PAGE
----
Ronnie is a product of a culture that has come to believe policing saves us from ourselves. His approach to being a security officer at the Forest Ridge Mall aligns with what self-proclaimed “killologist” and popular police-seminar tutor David Grossman calls the “warrior” mindset. The philosophy believes cops must go out in the field, not just react, but use potentially violent force that’s legitimized by their lethal authority. (Officer Jeronimo Yanez, who killed Philando Castile during a traffic stop, attended Grossman’s seminar.) As Ronnie exercises community policing around the mall, he carries mace and a taser, and fires air guns at customers. His catchphrase when he outsmarts someone is “boom.” Rogen’s character is a loaded gun with a security-officer badge, in search of an excuse to shoot somebody.
The security officers at Forest Ridge Mall are all bad apples, and they empower Ronnie by not questioning his extremes. In their own ways, they represent the spectrum of complicit behaviors within policing. Comic book creators Matt Yuan and John Yuan play the Yuen Twins in the movie, figurative clones who Ronnie deems his “infantry.” As twins, they’re played up as emphasizing conformity, especially in sharing Ronnie’s eagerness to one day upgrade from tasers to guns.
Ronnie also passes along his ways of policing to Jesse Plemons’ Charles, who Ronnie deems his “student.” When Charles hesitates to address an irate character complaining about tickets, as a stand-in for Hill’s father, Ronnie’s advice is to be “louder, more authoritative” by screaming, “Calm the fuck down!” and then to excessively taser the man. Among the painful punchlines of Observe and Report, Hill notes the normalization of such forcefulness in an environment of power and obedience, as the moment further initiates Charles into Ronnie’s circle, and does not lead to any oversight from the mall manager (Dan Bakkedahl).
Ronnie’s self-proclaimed right-hand-man in the group is Dennis (Michael Peña), a secretly drug-addicted nihilist. In a movie that immediately equates authority with abuse of power, Dennis’ unethical behavior is the most brazen: Dennis sways Ronnie to punch skateboarding kids in the face, snort cocaine on mall premises, and peep on women in the dressing room. Dennis’ actions are an amalgamation of the top five offenses connected to why cops lose their certifications — including drugs and alcohol, violence, and theft, the latter related through a big reveal that Dennis is the mall robber. But Dennis faces no such justice, as he speeds away to Mexico in the mall’s raffle car, following in the history of many criminal incidents involving police officers that do not end in arrest.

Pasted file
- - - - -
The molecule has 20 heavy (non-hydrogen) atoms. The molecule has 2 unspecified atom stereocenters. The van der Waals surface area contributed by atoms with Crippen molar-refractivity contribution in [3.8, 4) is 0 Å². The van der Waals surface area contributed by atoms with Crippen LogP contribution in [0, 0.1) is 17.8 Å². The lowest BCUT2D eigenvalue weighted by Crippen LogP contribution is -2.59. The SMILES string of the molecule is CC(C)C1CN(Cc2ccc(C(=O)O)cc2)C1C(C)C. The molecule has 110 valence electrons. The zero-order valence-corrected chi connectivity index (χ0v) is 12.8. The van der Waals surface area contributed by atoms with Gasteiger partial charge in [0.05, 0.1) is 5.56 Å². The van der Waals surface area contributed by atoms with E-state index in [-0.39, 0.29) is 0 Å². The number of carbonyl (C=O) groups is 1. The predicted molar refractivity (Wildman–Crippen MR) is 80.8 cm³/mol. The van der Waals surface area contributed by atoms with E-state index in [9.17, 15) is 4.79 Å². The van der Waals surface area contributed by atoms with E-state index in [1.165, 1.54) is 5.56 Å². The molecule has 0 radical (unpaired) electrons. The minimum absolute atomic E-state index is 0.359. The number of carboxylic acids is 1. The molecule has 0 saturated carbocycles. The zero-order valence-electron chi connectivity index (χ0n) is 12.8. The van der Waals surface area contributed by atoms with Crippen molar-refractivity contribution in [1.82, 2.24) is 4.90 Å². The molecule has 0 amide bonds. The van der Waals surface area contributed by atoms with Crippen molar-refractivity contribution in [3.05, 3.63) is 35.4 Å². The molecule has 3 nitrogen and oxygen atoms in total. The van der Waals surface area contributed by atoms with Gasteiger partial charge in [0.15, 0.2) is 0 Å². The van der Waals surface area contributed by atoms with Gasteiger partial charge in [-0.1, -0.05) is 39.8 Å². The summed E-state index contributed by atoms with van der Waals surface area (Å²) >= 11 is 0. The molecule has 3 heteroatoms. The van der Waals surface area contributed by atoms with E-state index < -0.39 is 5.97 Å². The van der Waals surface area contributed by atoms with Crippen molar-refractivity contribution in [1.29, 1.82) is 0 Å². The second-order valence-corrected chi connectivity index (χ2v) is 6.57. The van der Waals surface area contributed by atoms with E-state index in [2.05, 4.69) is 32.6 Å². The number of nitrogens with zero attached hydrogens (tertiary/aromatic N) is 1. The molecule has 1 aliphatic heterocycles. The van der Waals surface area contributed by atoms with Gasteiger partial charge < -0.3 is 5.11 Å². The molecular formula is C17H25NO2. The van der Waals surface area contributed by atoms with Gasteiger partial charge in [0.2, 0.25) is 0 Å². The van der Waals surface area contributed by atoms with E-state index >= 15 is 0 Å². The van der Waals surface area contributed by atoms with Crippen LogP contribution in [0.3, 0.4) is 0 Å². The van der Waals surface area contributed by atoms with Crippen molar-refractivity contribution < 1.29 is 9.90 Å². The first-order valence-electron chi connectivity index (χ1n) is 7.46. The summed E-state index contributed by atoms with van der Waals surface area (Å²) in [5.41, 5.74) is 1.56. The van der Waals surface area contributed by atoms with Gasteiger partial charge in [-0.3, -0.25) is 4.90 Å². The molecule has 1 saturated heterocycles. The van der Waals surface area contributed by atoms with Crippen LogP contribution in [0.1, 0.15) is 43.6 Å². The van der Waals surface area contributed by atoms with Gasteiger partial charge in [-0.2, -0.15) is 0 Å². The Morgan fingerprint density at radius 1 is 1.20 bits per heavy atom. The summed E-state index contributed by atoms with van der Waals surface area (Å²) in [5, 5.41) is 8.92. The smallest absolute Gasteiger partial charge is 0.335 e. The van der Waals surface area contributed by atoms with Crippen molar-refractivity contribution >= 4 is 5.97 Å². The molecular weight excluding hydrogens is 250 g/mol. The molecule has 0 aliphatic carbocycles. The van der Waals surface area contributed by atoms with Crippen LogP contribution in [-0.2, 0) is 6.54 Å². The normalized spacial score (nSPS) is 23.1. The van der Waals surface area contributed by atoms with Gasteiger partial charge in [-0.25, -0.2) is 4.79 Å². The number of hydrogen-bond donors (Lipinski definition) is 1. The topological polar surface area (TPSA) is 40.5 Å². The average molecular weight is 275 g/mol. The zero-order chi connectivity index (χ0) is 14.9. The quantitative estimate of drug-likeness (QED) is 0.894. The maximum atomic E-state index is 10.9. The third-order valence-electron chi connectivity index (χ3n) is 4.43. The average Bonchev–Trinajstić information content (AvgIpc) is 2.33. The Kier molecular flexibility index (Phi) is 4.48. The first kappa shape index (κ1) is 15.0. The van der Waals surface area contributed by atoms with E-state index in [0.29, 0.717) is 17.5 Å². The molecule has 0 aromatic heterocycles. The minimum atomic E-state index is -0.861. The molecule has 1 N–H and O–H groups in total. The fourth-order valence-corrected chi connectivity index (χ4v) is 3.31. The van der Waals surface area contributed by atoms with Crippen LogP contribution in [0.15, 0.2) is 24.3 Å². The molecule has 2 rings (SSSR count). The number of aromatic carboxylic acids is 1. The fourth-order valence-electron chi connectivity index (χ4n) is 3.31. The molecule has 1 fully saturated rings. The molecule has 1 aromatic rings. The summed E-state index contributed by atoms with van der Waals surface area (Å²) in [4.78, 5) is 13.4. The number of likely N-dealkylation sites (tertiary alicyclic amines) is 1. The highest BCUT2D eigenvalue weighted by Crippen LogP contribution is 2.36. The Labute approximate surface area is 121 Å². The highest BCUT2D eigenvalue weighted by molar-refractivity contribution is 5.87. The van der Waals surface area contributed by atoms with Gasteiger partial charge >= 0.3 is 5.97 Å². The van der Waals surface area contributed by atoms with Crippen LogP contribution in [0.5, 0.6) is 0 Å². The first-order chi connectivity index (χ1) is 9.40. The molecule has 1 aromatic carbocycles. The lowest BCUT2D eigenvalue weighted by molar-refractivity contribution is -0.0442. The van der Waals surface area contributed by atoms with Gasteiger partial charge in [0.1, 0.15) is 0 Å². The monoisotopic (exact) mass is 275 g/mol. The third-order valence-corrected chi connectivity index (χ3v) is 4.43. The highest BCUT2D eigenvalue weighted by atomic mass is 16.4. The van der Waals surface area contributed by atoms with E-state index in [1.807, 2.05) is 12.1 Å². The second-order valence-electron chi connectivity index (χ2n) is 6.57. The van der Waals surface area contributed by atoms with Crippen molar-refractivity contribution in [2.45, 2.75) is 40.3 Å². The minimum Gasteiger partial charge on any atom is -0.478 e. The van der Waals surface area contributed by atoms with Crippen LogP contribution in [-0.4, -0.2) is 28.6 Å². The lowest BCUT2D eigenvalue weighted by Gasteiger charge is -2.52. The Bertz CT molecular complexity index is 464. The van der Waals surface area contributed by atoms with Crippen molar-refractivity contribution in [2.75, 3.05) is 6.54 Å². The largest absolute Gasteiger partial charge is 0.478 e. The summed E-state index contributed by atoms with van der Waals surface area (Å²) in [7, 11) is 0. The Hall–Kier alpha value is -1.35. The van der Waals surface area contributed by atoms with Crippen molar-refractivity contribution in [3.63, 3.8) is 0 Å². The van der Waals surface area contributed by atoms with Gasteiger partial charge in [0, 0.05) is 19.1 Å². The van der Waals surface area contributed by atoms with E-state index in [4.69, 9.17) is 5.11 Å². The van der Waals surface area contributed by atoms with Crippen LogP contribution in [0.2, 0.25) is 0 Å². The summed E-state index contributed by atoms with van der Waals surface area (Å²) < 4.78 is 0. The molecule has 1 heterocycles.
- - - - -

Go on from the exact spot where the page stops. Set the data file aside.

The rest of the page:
Dennis and the flasher are problems, but in Observe and Report, the greatest villain is the police. Officer Anderson is presented as having a certain office-desk competency, but he’s the puffy face of an institution that’s shown as largely ineffective, self-serving, and antagonistic. Even when Ronnie goes on a pre-interview ride-along with a begrudging Officer Anderson, it becomes clear that the local approach to broken-windows policing has been futile. Instead of bringing effective change to a community, Anderson is a part of a system that will park a car in a community to intimidate generations of under-served citizens, particularly those of color.
The police in Observe and Report are mostly successful at creating an “us vs. them” dynamic, a common accusation in modern policing for when cops let their peers get away with crimes in a practice of “professional courtesy,” or fashion a protest as a battle between unruly citizens and well-armed keepers of peace. Ronnie thinks he’s part of the “us” crowd in that equation, until Anderson and other cops humiliate him for failing the test, and he realizes that Anderson never respected him. Their tension reaches a head during a glorious battle royale inside the mall, in which Ronnie wields his flashlight to fend off a bunch of cops, who attack him like henchmen in a martial-arts film.
For the film’s climax, Hill gives into Ronnie’s fantasy about catching the mall flasher, but prioritizes its perverse nature. The flasher (Randy Gambill) re-emerges to disturb a romantic kiss between Ronnie and mall employee Nell (Collette Wolfe). Ronnie pursues him, with Hill putting the chase in slow motion to show every ripple of Gambill’s body. Observe and Report then provides Ronnie two grotesque indulgences of cop fantasy, as he shoots the flasher, then brings him to the police. (In reality, only 27% of cops ever fire their weapon in action throughout their career, and only 25% of reported crimes are ever actually solved by arrest.) In sarcastic obedience of our expectations to see film and TV characters of authority solve crimes, Hill emphasizes this moment’s obscene quality, especially as such images of policing empower people like Ronnie.
In the end, Ronnie retreats to tyrannize the mall as a security officer, but not before he expresses the film’s main point: a hearty “Fuck you” and middle finger to the police, from someone who idolizes cops and comes to see them as bullies, while being unaware of the full damage they have done to his understanding of justice. The police rejecting him is mere damage control, and it doesn’t account for the countless Ronnies who are actually in the police force, harassing people of color, exercising brute force, or as Ronnie describes it at his interview, “just generally becoming the man.”
Hill’s most disturbing joke in Observe and Report is that Ronnie has been trained by the horrific normalization of prejudiced policing and excessive violence, and thinks he has the proper qualifications. For all the Ronnies who do pass the psychological exam — and now hide behind armored vehicles, plumes of tear gas, and a grotesque sense of superiority — Observe and Report helps us see right through them.
Observe and Report is streaming on Netflix and is rentable on Amazon and other digital services.